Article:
"Without the express permission of the competent authority, marriage is prohibited between two baptized persons, one of whom was baptized in the catholic Church or received into it after baptism and has not defected from it by a formal act, the other of whom belongs to a Church or ecclesial community not in full communion with the catholic Church."Canon 1124 of the Code of Canon Law of the Catholic Church.

My understanding is that unless there is a Catholic priest or deacon present to witness in an official role, the Church takes the view that no valid marriage took place:

"Can. 1127 ▀1 The provisions of can. 1108 are to be observed in regard
to the form to be used in a mixed marriage."
"Canon 1108: Only those marriages are valid which are contracted in the presence of the local Ordinary or parish priest or of the priest or deacon delegated by either of them, who, in the presence of two witnesses, assists, in accordance however with the rules set out in the following canons, and without prejudice to the exceptions mentioned in canon 144, 1112 ▀1, 1116 and 1127 ▀2é3.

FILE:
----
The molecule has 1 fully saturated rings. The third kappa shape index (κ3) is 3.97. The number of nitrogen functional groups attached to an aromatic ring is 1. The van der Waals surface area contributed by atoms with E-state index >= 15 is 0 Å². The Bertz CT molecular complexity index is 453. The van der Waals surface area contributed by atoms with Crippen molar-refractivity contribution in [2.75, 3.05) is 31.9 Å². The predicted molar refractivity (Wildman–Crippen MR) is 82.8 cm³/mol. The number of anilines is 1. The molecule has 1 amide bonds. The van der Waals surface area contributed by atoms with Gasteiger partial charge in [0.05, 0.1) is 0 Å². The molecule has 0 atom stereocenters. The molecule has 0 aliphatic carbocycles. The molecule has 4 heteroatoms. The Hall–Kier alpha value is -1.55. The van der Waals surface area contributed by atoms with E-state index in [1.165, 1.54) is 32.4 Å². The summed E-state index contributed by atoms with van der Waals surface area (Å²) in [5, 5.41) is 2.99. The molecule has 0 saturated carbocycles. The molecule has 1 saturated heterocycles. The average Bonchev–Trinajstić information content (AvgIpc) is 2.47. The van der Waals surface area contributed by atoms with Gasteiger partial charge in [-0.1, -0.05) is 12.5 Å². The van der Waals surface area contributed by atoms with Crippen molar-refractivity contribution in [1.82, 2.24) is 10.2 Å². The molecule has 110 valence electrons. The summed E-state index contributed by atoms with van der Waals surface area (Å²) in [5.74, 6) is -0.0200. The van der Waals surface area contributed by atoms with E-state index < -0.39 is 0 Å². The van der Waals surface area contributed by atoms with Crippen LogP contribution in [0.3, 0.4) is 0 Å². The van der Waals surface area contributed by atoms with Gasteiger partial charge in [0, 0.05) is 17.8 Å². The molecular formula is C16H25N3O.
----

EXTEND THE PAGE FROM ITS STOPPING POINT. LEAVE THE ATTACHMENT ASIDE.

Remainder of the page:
▀2 Only that person who, being present, asks the contracting parties to manifest their consent and in the name of the Church receives it, is understood to assist at a marriage."

So in other words, the way I understand it, if there is not a Catholic priest or deacon involved in this wedding, and assuming Autumn does not renounce her Catholic faith, Autumn would not be validly married in the eyes of the Catholic Church because of a defect in the form of the marriage (how they got married).

It is true that in mixed marriages, the Catholic spouse is expected to raise the children Catholic, and that the non-Catholic spouse is not to impede those efforts.

The fact that the Act of Settlement may tempt someone to give up their faith is just terrible.